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Mpumalanga roads closed as residents join taxi drivers in protest against fuel price increase

Mandla Khoza Freelance journalist
Major routes in and out of several areas in Mpumalanga into the Mbombela CBD have been blocked.
Major routes in and out of several areas in Mpumalanga into the Mbombela CBD have been blocked.
Image: Mandla Khoza

Major routes in and out of several areas in Mpumalanga into the Mbombela CBD have been blocked by taxi drivers in protest against the rising cost of fuel.

In some instances, truck drivers were forced out of their vehicles which were then used to block roads on Wednesday.

Provincial police had their hands full as they moved from one area to the next to try and calm the situation which left some passengers stranded and motorists unable to pass through. 

Most businesses could not open on Wednesday as people were not able to get to work.

Community members around Mbombela, Barberton, Matsulu, Ngodini and surrounding areas joined the protest, saying a petrol price increase triggers food price increases.

Blocked roads include Kaapschehoop, the N4 from Matsulu and Malalane, the R40 from Barberton and Lydenburg, KaBokweni and small roads in the Mbombela CBD.

Police spokesperson Brig Selvy Mohlala said at least eight people have been arrested. 

“For now the Nelspruit CBD seems calm but we are moving to other areas, KaNyamazane, Emkhatsini and more. We have arrested eight suspects on charges of public disturbance and public violence, they are being processed as we speak,” said Mohlala.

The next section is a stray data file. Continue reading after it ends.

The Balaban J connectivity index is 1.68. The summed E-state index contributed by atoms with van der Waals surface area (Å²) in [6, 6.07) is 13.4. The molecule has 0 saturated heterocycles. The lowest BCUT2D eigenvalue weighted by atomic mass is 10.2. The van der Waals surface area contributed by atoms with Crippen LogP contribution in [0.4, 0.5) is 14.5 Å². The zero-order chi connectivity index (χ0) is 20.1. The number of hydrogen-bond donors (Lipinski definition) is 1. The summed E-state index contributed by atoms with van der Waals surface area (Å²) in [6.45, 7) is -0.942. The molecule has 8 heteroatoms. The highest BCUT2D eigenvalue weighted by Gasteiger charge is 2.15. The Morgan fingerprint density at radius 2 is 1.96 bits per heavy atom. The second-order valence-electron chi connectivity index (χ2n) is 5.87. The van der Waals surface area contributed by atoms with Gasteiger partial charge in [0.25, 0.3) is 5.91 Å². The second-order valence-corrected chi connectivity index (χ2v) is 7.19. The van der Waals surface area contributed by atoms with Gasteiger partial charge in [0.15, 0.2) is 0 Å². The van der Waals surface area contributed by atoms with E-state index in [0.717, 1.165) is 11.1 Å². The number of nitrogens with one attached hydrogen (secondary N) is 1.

A truck blocks access to the Mbombela CBD during a protest over the rising fuel price.
A truck blocks access to the Mbombela CBD during a protest over the rising fuel price.
Image: Mandla Khoza

Topstar taxi association chairperson Johan Mavundla said they were struggling, saying if the price of petrol does not go down, the industry will collapse.

“This is hard for us, remember last week we were talking about fare price increments which we haven't done yet and now the petrol price goes up with more than R2.

“At some point as the management we are able to talk our people to calm down but this time they didn't want to hear a word from us. Instead they recruited other associations and took to the streets as you can see.

“We have no choice but to rally behind them because we know this will collapse our business. Taxi drives for the whole day; we are the most petrol buyers as we ferry passengers so this is hitting us hard,” said Mavundla.

Scelo Mokoena from Ngodini said: “Our government doesn't care about us, they know the the high unemployment rate of this country and they keep on increasing the petrol price which will hit us hard as the unemployed because that will mean food prices are increasing too. As we speak we can't afford food the way it's so expensive but instead of coming with a remedy for that they increase more. These people in government don't know the life we are living because they are fed from our tax, they don't buy food. That is why we decided to join the taxi drivers and we are saying an injury to one is an injury to all.”

This is a developing story.

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